The disability living allowance (DLA) for under-16s will not be replaced by personal independent payments (PIPs), the government has confirmed in its response to the consultation into reform of the benefit.
The move is good news for disabled children in residential schools, colleges and homes whose transport arrangements were at risk as a result of the original proposals.
However, the potential impact on disabled young people older than 16 remains an issue, said Christine Lenehan, board member of Every Disabled Child Matters.
“Families are also concerned about wider reforms to the benefits they rely on, such as disability premiums which provide much-needed financial support to low-income and out-of-work families with disabled children,” she added.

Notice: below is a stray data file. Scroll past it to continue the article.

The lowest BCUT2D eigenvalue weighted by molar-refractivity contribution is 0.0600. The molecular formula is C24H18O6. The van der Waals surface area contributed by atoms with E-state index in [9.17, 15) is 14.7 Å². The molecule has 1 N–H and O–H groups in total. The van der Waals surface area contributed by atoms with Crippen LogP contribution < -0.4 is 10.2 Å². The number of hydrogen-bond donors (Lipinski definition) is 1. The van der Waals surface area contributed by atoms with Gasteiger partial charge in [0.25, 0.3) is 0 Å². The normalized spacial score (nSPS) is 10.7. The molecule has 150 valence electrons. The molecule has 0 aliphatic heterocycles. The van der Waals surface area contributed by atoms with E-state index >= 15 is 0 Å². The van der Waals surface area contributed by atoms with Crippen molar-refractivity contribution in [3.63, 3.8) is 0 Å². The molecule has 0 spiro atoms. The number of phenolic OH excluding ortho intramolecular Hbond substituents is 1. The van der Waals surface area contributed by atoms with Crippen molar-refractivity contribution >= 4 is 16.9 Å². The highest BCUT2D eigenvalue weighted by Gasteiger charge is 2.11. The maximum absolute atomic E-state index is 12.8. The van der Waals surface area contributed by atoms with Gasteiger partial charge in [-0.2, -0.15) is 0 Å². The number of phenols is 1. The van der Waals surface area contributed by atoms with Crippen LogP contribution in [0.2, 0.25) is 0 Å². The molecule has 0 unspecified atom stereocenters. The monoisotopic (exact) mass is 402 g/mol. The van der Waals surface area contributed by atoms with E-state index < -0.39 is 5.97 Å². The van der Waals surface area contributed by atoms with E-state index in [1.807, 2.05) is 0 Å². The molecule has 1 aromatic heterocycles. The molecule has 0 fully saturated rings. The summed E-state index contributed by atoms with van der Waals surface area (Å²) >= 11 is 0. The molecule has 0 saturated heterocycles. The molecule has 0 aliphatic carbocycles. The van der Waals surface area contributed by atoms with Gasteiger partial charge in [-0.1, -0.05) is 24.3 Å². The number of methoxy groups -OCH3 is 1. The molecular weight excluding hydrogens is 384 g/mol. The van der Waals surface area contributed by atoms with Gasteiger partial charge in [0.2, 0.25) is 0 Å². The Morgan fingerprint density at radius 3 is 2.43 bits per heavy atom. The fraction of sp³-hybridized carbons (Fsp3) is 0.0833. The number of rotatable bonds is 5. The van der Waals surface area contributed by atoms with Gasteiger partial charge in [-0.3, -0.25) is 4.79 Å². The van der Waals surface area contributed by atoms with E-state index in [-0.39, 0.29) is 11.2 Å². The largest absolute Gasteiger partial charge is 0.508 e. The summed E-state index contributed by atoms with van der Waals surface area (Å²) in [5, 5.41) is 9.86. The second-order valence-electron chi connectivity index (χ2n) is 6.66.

The Department for Work and Pensions said: “We do not plan to extend personal independence payment to new or existing claims for children.
“The needs of children are very different from those of adults and we would want to build on our experience of developing the objective assessment for claimants of working age before applying it to children. We would also consult before extending any objective assessment to children.”
Last November, chancellor George Osborne announced in his emergency Budget that DLA would be reformed and an objective medical assessment introduced for all claimants from 2013-14.
In December, the DWP published a consultation document on the DLA reform, seeking views on proposals to replace working age DLA with the PIP. The consultation was completed in February.
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